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Session 2008 - 09
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General Committee Debates
Coroners and Justice Bill

Coroners and Justice Bill

The Committee consisted of the following Members:

Chairmen: Frank Cook, Mr. Roger Gale
Bellingham, Mr. Henry (North-West Norfolk) (Con)
Boswell, Mr. Tim (Daventry) (Con)
Brown, Mr. Russell (Dumfries and Galloway) (Lab)
Eagle, Maria (Parliamentary Under-Secretary of State for Justice)
Garnier, Mr. Edward (Harborough) (Con)
Gray, Mr. James (North Wiltshire) (Con)
Hesford, Stephen (Wirral, West) (Lab)
Howarth, David (Cambridge) (LD)
Howarth, Mr. George (Knowsley, North and Sefton, East) (Lab)
Iddon, Dr. Brian (Bolton, South-East) (Lab)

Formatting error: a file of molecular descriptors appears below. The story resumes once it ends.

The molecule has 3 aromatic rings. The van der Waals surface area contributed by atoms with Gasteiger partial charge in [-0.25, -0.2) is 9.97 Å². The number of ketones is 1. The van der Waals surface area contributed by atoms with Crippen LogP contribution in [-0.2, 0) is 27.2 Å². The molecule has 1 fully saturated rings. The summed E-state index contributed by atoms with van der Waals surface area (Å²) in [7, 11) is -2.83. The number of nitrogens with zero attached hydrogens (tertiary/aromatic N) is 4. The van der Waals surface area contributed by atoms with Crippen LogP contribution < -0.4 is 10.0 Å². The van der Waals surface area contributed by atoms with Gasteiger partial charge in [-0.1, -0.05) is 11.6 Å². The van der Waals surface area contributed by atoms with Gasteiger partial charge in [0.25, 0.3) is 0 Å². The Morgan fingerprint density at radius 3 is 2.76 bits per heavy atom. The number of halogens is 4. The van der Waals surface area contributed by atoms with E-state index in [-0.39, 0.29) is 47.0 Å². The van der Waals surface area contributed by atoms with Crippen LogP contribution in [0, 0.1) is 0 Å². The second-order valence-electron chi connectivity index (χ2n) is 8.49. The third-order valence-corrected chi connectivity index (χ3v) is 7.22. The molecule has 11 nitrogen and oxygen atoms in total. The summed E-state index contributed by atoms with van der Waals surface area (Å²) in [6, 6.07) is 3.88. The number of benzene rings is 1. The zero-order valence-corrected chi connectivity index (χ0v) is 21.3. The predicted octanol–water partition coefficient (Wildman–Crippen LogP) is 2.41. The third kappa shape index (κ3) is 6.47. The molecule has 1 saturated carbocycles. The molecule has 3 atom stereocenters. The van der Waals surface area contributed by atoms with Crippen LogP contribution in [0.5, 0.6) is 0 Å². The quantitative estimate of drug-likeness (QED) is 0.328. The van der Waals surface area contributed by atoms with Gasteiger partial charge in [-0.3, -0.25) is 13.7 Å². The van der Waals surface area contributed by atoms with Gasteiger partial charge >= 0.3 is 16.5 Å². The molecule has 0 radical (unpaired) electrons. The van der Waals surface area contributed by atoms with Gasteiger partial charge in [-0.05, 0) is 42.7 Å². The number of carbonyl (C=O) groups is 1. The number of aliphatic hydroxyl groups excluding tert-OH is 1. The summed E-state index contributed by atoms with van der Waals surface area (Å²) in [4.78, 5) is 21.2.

Kidney, Mr. David (Stafford) (Lab)
Lucas, Ian (Wrexham) (Lab)
Michael, Alun (Cardiff, South and Penarth) (Lab/Co-op)
Moon, Mrs. Madeleine (Bridgend) (Lab)
Prentice, Bridget (Parliamentary Under-Secretary of State for Justice)
Robertson, Angus (Moray) (SNP)
Willott, Jenny (Cardiff, Central) (LD)
Wright, Jeremy (Rugby and Kenilworth) (Con)
Alan Sandall, Committee Clerk
† attended the Committee


John Thornhill, Chairman, Magistrates Association
John Fassenfelt, Deputy Chairman, Magistrates Association
Paul Cavadino, Chief Executive, Nacro
Gillian Guy, Chief Executive, Victim Support
Juliet Lyon, Director, Prison Reform Trust
Professor Michael Hough, Research Associate, Prison Reform Trust

Public Bill Committee

Thursday 5 February 2009


[Frank Cook in the Chair]

Coroners and Justice Bill

Written evidence to be reported to the House
CJ 08 Prison Reform Trust
CJ 09 Justice for Women
CJ 10 British Medical Association
9 am
The Committee deliberated in private.
9.8 am
On resuming—